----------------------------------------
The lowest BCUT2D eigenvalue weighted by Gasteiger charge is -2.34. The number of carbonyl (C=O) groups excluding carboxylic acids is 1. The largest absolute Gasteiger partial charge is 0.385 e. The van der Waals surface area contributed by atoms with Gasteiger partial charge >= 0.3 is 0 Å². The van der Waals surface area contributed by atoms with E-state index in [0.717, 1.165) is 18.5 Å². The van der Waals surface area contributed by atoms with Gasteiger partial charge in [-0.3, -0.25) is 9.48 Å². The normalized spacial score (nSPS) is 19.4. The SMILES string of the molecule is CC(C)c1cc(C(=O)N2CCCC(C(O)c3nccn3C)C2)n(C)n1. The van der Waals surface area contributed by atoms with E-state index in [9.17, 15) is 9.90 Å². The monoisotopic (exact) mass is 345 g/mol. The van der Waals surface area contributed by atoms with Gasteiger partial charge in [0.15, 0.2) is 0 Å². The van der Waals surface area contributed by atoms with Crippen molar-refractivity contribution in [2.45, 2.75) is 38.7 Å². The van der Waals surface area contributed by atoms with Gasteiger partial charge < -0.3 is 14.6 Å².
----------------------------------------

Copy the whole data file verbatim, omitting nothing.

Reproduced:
The lowest BCUT2D eigenvalue weighted by Gasteiger charge is -2.34. The number of carbonyl (C=O) groups excluding carboxylic acids is 1. The largest absolute Gasteiger partial charge is 0.385 e. The van der Waals surface area contributed by atoms with Gasteiger partial charge >= 0.3 is 0 Å². The van der Waals surface area contributed by atoms with E-state index in [0.717, 1.165) is 18.5 Å². The van der Waals surface area contributed by atoms with Gasteiger partial charge in [-0.3, -0.25) is 9.48 Å². The normalized spacial score (nSPS) is 19.4. The SMILES string of the molecule is CC(C)c1cc(C(=O)N2CCCC(C(O)c3nccn3C)C2)n(C)n1. The van der Waals surface area contributed by atoms with E-state index in [9.17, 15) is 9.90 Å². The monoisotopic (exact) mass is 345 g/mol. The van der Waals surface area contributed by atoms with Gasteiger partial charge in [0.15, 0.2) is 0 Å². The van der Waals surface area contributed by atoms with Crippen molar-refractivity contribution in [2.45, 2.75) is 38.7 Å². The van der Waals surface area contributed by atoms with Gasteiger partial charge < -0.3 is 14.6 Å².